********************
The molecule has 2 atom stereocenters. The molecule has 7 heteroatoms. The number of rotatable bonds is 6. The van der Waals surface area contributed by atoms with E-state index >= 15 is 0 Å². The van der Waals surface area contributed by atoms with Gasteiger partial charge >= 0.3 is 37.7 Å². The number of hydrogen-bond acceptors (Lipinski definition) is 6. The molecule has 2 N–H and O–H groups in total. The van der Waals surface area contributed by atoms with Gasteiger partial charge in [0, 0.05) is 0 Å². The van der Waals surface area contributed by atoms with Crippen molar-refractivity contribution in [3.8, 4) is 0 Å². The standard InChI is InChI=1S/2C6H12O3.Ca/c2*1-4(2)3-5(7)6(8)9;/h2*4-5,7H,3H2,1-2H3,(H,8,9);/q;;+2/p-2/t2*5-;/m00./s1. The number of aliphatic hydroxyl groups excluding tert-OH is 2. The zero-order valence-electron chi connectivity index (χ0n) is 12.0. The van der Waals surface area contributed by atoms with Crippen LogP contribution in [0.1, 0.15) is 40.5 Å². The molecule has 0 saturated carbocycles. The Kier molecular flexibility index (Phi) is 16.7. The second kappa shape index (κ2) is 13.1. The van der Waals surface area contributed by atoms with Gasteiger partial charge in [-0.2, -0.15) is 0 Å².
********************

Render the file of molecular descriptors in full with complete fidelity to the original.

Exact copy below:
The molecule has 2 atom stereocenters. The molecule has 7 heteroatoms. The number of rotatable bonds is 6. The van der Waals surface area contributed by atoms with E-state index >= 15 is 0 Å². The van der Waals surface area contributed by atoms with Gasteiger partial charge >= 0.3 is 37.7 Å². The number of hydrogen-bond acceptors (Lipinski definition) is 6. The molecule has 2 N–H and O–H groups in total. The van der Waals surface area contributed by atoms with Gasteiger partial charge in [0, 0.05) is 0 Å². The van der Waals surface area contributed by atoms with Crippen molar-refractivity contribution in [3.8, 4) is 0 Å². The standard InChI is InChI=1S/2C6H12O3.Ca/c2*1-4(2)3-5(7)6(8)9;/h2*4-5,7H,3H2,1-2H3,(H,8,9);/q;;+2/p-2/t2*5-;/m00./s1. The number of aliphatic hydroxyl groups excluding tert-OH is 2. The zero-order valence-electron chi connectivity index (χ0n) is 12.0. The van der Waals surface area contributed by atoms with Crippen LogP contribution in [0.1, 0.15) is 40.5 Å². The molecule has 0 saturated carbocycles. The Kier molecular flexibility index (Phi) is 16.7. The second kappa shape index (κ2) is 13.1. The van der Waals surface area contributed by atoms with Gasteiger partial charge in [-0.2, -0.15) is 0 Å².